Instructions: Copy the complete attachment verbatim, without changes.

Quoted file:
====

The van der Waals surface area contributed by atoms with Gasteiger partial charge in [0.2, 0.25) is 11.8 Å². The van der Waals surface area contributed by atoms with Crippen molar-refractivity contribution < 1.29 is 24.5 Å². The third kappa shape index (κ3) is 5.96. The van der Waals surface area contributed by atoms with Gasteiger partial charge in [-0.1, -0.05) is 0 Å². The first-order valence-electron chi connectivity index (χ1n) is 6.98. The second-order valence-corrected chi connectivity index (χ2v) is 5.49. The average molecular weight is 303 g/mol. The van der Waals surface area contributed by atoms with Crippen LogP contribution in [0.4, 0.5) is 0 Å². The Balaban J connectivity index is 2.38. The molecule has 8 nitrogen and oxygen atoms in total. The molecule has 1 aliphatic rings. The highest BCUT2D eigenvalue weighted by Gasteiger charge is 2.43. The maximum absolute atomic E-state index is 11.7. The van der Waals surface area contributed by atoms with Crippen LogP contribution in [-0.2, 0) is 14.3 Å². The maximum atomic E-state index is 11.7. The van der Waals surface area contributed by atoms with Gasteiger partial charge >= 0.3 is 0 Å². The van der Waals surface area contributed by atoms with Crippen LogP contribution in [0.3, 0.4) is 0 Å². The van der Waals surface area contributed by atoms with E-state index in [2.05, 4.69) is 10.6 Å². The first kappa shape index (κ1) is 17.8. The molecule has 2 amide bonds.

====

The van der Waals surface area contributed by atoms with Gasteiger partial charge in [0.2, 0.25) is 11.8 Å². The van der Waals surface area contributed by atoms with Crippen molar-refractivity contribution < 1.29 is 24.5 Å². The third kappa shape index (κ3) is 5.96. The van der Waals surface area contributed by atoms with Gasteiger partial charge in [-0.1, -0.05) is 0 Å². The first-order valence-electron chi connectivity index (χ1n) is 6.98. The second-order valence-corrected chi connectivity index (χ2v) is 5.49. The average molecular weight is 303 g/mol. The van der Waals surface area contributed by atoms with Crippen LogP contribution in [0.4, 0.5) is 0 Å². The Balaban J connectivity index is 2.38. The molecule has 8 nitrogen and oxygen atoms in total. The molecule has 1 aliphatic rings. The highest BCUT2D eigenvalue weighted by Gasteiger charge is 2.43. The maximum absolute atomic E-state index is 11.7. The van der Waals surface area contributed by atoms with Crippen LogP contribution in [-0.2, 0) is 14.3 Å². The maximum atomic E-state index is 11.7. The van der Waals surface area contributed by atoms with Gasteiger partial charge >= 0.3 is 0 Å². The van der Waals surface area contributed by atoms with Crippen LogP contribution in [0.3, 0.4) is 0 Å². The van der Waals surface area contributed by atoms with E-state index in [2.05, 4.69) is 10.6 Å². The first kappa shape index (κ1) is 17.8. The molecule has 2 amide bonds.